warn his/her client in writing of the possible consequences of a failed attempt to validate the gift by

means of clear and convincing evidence.

However, as LexisNexis points out, “The burden of establishing the facts that give rise to the

presumption under subdivision (a) is borne by the person who contests the validity of a donative

transfer under this section. See Evid. Code § 500 (general rule on burden of proof).” This is

undoubtedly because gifts are presumed to be valid, unless and until there is sufficient evidence to

give rise for the application of the 21380 presumption of fraud or undue influence.

The Certificate of Independent Review (COIR) is the way to avoid the presumptions of invalidity

found in §21380, and §21384(a) sets forth the wording of the certificate. Careful practitioners will

want to create a declaration in support of the COIR. The declaration of the drafting attorney helps to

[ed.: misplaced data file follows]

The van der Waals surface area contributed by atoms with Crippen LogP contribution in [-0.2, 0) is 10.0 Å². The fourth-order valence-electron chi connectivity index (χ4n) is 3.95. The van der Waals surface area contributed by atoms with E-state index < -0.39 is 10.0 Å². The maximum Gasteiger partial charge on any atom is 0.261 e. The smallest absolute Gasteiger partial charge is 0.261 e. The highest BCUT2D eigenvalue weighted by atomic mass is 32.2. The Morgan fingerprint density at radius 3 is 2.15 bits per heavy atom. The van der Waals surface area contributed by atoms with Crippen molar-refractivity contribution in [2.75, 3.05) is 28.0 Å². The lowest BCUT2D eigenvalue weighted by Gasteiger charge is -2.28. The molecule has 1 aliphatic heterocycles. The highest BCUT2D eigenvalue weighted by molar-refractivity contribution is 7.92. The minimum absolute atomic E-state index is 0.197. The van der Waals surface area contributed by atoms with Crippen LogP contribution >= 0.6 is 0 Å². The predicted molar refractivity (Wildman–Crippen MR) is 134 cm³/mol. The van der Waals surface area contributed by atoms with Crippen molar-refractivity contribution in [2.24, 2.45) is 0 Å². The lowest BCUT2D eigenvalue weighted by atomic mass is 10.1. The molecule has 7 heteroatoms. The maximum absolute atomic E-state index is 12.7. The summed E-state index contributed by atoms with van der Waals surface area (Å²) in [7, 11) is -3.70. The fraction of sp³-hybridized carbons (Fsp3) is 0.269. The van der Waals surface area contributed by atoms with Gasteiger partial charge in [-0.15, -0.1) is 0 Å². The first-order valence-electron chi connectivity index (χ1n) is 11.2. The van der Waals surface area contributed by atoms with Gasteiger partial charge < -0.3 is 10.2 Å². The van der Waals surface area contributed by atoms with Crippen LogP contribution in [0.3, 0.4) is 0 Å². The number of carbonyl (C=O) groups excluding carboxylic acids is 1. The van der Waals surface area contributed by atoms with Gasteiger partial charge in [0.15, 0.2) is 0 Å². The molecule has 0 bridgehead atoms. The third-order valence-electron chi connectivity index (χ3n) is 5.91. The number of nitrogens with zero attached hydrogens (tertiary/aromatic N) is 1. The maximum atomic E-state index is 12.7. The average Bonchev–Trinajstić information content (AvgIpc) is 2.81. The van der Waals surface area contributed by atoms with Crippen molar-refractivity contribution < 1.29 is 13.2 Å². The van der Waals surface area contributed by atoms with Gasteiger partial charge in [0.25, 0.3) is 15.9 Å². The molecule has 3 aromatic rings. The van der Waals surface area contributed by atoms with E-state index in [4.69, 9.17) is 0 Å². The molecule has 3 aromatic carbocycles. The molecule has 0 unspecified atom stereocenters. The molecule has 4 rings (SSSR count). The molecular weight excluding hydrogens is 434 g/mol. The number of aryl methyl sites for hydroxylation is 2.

make sure that all of the requirements of a valid CIR are met.

Now that the Certificates of Independent Review are so important, and it looks like we are going to

be using them even more, it is important to read the case of Estate of Winans (2010), 183

Cal.App.4th102. The case discusses the duties of an attorney who provides a COIR under the old

§21351(b). The issues surrounding the statutory scheme of disqualification of specified people under

§21380 are not affected by the application of the common law governing menace, duress, fraud and